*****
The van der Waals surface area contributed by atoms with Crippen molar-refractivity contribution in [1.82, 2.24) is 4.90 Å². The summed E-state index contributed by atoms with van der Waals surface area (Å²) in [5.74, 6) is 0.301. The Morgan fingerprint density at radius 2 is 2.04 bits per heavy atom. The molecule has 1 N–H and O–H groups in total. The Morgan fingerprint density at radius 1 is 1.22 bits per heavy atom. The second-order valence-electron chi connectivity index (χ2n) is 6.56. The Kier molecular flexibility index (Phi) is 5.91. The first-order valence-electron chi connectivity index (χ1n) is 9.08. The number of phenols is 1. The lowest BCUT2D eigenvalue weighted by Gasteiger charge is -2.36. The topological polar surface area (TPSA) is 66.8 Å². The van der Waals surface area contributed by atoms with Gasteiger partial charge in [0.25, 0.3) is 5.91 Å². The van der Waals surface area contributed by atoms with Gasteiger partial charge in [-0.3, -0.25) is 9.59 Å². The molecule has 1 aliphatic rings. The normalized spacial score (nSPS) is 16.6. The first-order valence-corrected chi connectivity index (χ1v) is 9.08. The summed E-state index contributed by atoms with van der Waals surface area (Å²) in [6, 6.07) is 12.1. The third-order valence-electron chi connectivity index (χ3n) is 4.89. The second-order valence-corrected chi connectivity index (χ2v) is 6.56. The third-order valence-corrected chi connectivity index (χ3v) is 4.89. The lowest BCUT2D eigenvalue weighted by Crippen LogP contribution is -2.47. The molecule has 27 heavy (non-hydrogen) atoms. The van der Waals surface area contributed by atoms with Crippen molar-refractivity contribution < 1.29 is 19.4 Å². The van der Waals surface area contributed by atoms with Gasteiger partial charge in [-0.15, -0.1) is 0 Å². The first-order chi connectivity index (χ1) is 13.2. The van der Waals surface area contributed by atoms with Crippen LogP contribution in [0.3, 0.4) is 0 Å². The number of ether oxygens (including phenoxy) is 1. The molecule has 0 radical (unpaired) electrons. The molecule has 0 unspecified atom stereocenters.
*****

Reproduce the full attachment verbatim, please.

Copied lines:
The van der Waals surface area contributed by atoms with Crippen molar-refractivity contribution in [1.82, 2.24) is 4.90 Å². The summed E-state index contributed by atoms with van der Waals surface area (Å²) in [5.74, 6) is 0.301. The Morgan fingerprint density at radius 2 is 2.04 bits per heavy atom. The molecule has 1 N–H and O–H groups in total. The Morgan fingerprint density at radius 1 is 1.22 bits per heavy atom. The second-order valence-electron chi connectivity index (χ2n) is 6.56. The Kier molecular flexibility index (Phi) is 5.91. The first-order valence-electron chi connectivity index (χ1n) is 9.08. The number of phenols is 1. The lowest BCUT2D eigenvalue weighted by Gasteiger charge is -2.36. The topological polar surface area (TPSA) is 66.8 Å². The van der Waals surface area contributed by atoms with Gasteiger partial charge in [0.25, 0.3) is 5.91 Å². The van der Waals surface area contributed by atoms with Gasteiger partial charge in [-0.3, -0.25) is 9.59 Å². The molecule has 1 aliphatic rings. The normalized spacial score (nSPS) is 16.6. The first-order valence-corrected chi connectivity index (χ1v) is 9.08. The summed E-state index contributed by atoms with van der Waals surface area (Å²) in [6, 6.07) is 12.1. The third-order valence-electron chi connectivity index (χ3n) is 4.89. The second-order valence-corrected chi connectivity index (χ2v) is 6.56. The third-order valence-corrected chi connectivity index (χ3v) is 4.89. The lowest BCUT2D eigenvalue weighted by Crippen LogP contribution is -2.47. The molecule has 27 heavy (non-hydrogen) atoms. The van der Waals surface area contributed by atoms with Crippen molar-refractivity contribution < 1.29 is 19.4 Å². The van der Waals surface area contributed by atoms with Gasteiger partial charge in [-0.15, -0.1) is 0 Å². The first-order chi connectivity index (χ1) is 13.2. The van der Waals surface area contributed by atoms with Crippen LogP contribution in [0.3, 0.4) is 0 Å². The number of ether oxygens (including phenoxy) is 1. The molecule has 0 radical (unpaired) electrons. The molecule has 0 unspecified atom stereocenters.